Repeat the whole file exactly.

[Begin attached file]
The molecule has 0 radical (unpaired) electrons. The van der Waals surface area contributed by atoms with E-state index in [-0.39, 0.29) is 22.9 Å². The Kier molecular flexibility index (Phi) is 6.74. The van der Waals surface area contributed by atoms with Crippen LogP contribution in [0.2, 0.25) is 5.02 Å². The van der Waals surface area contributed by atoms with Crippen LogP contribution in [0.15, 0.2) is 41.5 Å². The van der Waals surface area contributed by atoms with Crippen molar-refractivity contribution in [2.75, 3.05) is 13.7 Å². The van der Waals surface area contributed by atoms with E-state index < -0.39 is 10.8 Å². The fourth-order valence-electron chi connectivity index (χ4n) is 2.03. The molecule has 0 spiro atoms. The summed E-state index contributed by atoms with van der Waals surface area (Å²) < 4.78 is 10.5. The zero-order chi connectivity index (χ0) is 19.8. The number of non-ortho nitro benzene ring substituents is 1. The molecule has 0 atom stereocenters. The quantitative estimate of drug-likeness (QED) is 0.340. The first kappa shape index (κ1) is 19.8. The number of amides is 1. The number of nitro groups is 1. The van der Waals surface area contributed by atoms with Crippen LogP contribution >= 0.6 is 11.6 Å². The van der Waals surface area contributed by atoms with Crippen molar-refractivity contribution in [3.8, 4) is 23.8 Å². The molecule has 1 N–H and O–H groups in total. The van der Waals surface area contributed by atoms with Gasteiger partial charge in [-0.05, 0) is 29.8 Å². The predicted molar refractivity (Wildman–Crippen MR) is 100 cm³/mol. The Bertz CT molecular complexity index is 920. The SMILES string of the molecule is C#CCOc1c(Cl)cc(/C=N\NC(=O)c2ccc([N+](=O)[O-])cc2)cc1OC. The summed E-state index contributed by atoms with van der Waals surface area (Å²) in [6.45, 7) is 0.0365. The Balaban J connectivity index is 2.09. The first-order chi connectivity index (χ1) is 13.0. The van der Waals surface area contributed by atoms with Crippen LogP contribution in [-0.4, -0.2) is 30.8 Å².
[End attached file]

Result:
The molecule has 0 radical (unpaired) electrons. The van der Waals surface area contributed by atoms with E-state index in [-0.39, 0.29) is 22.9 Å². The Kier molecular flexibility index (Phi) is 6.74. The van der Waals surface area contributed by atoms with Crippen LogP contribution in [0.2, 0.25) is 5.02 Å². The van der Waals surface area contributed by atoms with Crippen LogP contribution in [0.15, 0.2) is 41.5 Å². The van der Waals surface area contributed by atoms with Crippen molar-refractivity contribution in [2.75, 3.05) is 13.7 Å². The van der Waals surface area contributed by atoms with E-state index < -0.39 is 10.8 Å². The fourth-order valence-electron chi connectivity index (χ4n) is 2.03. The molecule has 0 spiro atoms. The summed E-state index contributed by atoms with van der Waals surface area (Å²) < 4.78 is 10.5. The zero-order chi connectivity index (χ0) is 19.8. The number of non-ortho nitro benzene ring substituents is 1. The molecule has 0 atom stereocenters. The quantitative estimate of drug-likeness (QED) is 0.340. The first kappa shape index (κ1) is 19.8. The number of amides is 1. The number of nitro groups is 1. The van der Waals surface area contributed by atoms with Crippen LogP contribution >= 0.6 is 11.6 Å². The van der Waals surface area contributed by atoms with Crippen molar-refractivity contribution in [3.8, 4) is 23.8 Å². The molecule has 1 N–H and O–H groups in total. The van der Waals surface area contributed by atoms with Gasteiger partial charge in [-0.05, 0) is 29.8 Å². The predicted molar refractivity (Wildman–Crippen MR) is 100 cm³/mol. The Bertz CT molecular complexity index is 920. The SMILES string of the molecule is C#CCOc1c(Cl)cc(/C=N\NC(=O)c2ccc([N+](=O)[O-])cc2)cc1OC. The summed E-state index contributed by atoms with van der Waals surface area (Å²) in [6.45, 7) is 0.0365. The Balaban J connectivity index is 2.09. The first-order chi connectivity index (χ1) is 13.0. The van der Waals surface area contributed by atoms with Crippen LogP contribution in [-0.4, -0.2) is 30.8 Å².